For our sake God made the sinless into sin, so that in Him we might become the goodness of God.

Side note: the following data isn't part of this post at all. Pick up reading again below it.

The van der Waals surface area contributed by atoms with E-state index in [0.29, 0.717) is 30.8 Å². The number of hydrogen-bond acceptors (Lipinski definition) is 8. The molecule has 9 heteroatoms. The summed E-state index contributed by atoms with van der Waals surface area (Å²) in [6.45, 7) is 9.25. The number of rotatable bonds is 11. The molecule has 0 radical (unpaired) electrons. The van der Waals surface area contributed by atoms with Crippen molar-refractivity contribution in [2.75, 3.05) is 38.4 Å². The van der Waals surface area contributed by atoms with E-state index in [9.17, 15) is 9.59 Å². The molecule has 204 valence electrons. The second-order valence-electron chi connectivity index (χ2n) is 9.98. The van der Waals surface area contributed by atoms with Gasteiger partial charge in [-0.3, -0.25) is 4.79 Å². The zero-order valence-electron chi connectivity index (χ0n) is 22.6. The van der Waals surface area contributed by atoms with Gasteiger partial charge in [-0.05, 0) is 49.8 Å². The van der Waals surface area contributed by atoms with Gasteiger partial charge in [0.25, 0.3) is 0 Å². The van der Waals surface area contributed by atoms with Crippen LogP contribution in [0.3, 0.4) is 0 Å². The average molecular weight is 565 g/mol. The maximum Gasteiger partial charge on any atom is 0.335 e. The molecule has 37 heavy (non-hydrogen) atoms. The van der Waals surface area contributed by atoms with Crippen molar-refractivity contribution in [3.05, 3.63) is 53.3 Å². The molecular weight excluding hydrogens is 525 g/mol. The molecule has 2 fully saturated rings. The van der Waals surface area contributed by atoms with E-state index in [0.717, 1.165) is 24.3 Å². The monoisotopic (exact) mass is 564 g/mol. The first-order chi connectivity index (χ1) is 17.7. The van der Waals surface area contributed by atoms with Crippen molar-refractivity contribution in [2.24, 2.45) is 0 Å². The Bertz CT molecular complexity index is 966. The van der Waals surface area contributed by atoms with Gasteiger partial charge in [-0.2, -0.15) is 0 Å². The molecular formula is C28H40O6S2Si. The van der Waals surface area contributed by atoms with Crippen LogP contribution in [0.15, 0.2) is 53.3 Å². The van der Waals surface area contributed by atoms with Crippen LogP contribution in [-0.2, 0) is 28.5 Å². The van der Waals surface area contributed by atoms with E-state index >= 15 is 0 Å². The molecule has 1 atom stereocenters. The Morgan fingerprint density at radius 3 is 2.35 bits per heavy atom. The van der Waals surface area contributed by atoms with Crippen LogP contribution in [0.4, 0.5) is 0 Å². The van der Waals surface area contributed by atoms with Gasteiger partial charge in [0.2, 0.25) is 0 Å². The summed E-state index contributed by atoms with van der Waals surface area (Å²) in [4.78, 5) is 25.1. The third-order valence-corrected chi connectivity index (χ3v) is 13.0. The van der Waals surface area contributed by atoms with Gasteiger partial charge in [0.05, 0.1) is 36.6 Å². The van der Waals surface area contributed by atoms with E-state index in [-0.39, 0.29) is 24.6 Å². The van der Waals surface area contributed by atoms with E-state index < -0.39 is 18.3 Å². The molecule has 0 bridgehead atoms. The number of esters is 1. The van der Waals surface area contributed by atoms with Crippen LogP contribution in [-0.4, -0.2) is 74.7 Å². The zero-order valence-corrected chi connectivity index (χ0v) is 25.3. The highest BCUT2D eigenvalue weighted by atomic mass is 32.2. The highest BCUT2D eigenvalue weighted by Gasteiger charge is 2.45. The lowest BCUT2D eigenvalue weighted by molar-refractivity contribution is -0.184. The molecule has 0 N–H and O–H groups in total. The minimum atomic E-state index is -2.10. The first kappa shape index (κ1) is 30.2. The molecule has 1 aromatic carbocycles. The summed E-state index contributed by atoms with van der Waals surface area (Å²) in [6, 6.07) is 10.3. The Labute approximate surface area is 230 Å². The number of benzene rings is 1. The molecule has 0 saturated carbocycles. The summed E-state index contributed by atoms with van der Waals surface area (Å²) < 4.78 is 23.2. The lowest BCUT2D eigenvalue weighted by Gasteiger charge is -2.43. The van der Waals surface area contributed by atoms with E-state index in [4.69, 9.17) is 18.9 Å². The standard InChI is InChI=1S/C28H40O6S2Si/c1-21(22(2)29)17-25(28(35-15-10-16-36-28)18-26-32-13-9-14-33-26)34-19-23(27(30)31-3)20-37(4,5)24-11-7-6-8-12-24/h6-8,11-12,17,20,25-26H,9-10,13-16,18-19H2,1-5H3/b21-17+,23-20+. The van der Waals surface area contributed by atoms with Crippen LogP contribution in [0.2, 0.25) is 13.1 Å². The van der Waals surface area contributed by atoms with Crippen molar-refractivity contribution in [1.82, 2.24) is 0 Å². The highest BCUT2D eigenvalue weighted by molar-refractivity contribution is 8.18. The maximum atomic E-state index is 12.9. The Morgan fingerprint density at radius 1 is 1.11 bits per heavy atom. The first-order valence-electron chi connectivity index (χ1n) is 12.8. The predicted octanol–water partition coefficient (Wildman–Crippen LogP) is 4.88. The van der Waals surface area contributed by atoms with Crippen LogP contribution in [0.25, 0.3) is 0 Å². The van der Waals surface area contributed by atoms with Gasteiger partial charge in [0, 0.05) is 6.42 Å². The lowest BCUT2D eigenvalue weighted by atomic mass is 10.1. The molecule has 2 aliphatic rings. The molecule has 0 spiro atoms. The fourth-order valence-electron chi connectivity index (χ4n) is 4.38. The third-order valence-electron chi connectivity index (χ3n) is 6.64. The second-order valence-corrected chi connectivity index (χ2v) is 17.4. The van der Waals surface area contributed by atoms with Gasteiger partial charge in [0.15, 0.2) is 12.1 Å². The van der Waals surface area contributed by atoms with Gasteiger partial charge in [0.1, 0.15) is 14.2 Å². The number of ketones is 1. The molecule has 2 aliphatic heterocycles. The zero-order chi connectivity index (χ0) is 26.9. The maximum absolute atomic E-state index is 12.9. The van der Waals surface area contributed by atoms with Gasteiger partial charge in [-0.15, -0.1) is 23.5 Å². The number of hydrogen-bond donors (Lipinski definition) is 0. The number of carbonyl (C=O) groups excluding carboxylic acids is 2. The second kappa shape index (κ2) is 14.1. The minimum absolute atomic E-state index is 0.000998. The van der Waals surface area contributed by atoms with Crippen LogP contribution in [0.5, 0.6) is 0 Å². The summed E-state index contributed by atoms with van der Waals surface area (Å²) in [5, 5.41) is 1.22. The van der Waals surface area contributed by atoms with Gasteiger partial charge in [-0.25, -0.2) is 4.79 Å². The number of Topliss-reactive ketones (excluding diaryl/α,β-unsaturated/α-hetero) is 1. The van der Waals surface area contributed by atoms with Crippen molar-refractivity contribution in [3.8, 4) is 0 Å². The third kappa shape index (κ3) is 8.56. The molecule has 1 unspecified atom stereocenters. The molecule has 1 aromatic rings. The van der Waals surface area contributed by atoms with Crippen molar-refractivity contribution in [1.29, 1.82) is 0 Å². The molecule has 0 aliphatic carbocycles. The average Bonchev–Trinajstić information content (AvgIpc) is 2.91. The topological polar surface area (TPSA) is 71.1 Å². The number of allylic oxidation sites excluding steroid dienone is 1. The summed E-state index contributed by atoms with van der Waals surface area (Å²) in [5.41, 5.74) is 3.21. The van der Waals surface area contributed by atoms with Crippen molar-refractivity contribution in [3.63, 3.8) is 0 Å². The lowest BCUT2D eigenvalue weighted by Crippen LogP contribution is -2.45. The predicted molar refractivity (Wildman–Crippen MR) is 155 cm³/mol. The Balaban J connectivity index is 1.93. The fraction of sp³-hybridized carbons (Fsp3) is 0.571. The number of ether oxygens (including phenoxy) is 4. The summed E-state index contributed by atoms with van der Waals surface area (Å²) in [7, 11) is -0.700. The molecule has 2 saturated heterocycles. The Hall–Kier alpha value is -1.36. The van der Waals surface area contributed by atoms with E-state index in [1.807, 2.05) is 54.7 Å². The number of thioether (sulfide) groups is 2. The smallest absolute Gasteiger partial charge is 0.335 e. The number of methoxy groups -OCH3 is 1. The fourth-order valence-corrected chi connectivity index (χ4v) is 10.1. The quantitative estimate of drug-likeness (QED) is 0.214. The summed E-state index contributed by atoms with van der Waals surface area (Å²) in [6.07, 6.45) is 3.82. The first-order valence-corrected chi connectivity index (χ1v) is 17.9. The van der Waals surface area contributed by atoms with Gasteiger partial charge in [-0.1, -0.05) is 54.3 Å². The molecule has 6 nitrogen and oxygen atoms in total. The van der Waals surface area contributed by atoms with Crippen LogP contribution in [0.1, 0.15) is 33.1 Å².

That’s a very striking statement – almost too good to be true. How can we ever claim to be, or aspire to be, the goodness of God? Other translations take the edge off this claim to goodness or ‘Godness’ by using the word ‘righteousness’, instead, and -remembering that it is ‘in Christ’ that this comes about – This rendering seems to me easier to handle: God put us to rights, God rules us in the sense of ‘rectus’, that is, causing us to move once more in a straight line; to be upright; to put us at rights with ourselves. We come to goodness, then, through the rule of God. Lent is a reassertion of God’s rule, a re-awakening to the fact that we are not in charge after all, and never have been. This is a hugely comforting reassurance in a time when the results of human misrule are becoming increasingly apparent. The scenario we face is, indeed, truly frightening: climate change; the breakdown of societies and international order; the remorseless and ultimately absurd nature of a capitalist mentality, and no one in power, seemingly, able to get a grip on what needs to be done. That we are dust, destined to become dust again, has perhaps never been more apparent – at least to this baby-boomer. So we turn to God in our need, in our true state, not to be rescued, necessarily, from the consequences of our actions, but to re-cover our original goodness, Godness, whatever happens next.